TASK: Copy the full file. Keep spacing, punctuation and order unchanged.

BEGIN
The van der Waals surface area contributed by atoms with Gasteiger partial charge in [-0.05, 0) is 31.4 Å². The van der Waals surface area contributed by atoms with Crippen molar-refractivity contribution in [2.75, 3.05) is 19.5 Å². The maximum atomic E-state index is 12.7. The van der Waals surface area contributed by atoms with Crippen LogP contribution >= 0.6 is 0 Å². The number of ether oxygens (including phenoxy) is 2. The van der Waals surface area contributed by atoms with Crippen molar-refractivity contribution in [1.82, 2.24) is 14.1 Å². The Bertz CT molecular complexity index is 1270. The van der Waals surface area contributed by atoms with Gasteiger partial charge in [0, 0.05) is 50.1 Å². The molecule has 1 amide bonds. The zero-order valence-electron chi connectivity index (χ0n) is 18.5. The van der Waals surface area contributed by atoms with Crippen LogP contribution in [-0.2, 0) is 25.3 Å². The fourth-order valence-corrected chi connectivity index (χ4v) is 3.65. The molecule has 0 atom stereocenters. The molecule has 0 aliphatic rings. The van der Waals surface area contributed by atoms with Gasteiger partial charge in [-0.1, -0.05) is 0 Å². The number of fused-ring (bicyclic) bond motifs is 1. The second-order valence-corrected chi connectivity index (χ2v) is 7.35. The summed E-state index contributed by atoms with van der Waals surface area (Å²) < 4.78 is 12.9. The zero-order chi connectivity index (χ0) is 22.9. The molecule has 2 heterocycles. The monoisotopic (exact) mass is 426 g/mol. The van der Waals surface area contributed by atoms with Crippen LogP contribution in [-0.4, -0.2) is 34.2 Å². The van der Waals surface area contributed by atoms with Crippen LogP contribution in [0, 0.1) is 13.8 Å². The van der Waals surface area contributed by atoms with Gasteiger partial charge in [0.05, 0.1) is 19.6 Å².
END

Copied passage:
The van der Waals surface area contributed by atoms with Gasteiger partial charge in [-0.05, 0) is 31.4 Å². The van der Waals surface area contributed by atoms with Crippen molar-refractivity contribution in [2.75, 3.05) is 19.5 Å². The maximum atomic E-state index is 12.7. The van der Waals surface area contributed by atoms with Crippen LogP contribution >= 0.6 is 0 Å². The number of ether oxygens (including phenoxy) is 2. The van der Waals surface area contributed by atoms with Crippen molar-refractivity contribution in [1.82, 2.24) is 14.1 Å². The Bertz CT molecular complexity index is 1270. The van der Waals surface area contributed by atoms with Gasteiger partial charge in [0, 0.05) is 50.1 Å². The molecule has 1 amide bonds. The zero-order valence-electron chi connectivity index (χ0n) is 18.5. The van der Waals surface area contributed by atoms with Crippen LogP contribution in [-0.2, 0) is 25.3 Å². The fourth-order valence-corrected chi connectivity index (χ4v) is 3.65. The molecule has 0 atom stereocenters. The molecule has 0 aliphatic rings. The van der Waals surface area contributed by atoms with Gasteiger partial charge in [-0.1, -0.05) is 0 Å². The number of fused-ring (bicyclic) bond motifs is 1. The second-order valence-corrected chi connectivity index (χ2v) is 7.35. The summed E-state index contributed by atoms with van der Waals surface area (Å²) < 4.78 is 12.9. The zero-order chi connectivity index (χ0) is 22.9. The molecule has 2 heterocycles. The monoisotopic (exact) mass is 426 g/mol. The van der Waals surface area contributed by atoms with Crippen LogP contribution in [-0.4, -0.2) is 34.2 Å². The van der Waals surface area contributed by atoms with Crippen LogP contribution in [0, 0.1) is 13.8 Å². The van der Waals surface area contributed by atoms with Gasteiger partial charge in [0.05, 0.1) is 19.6 Å².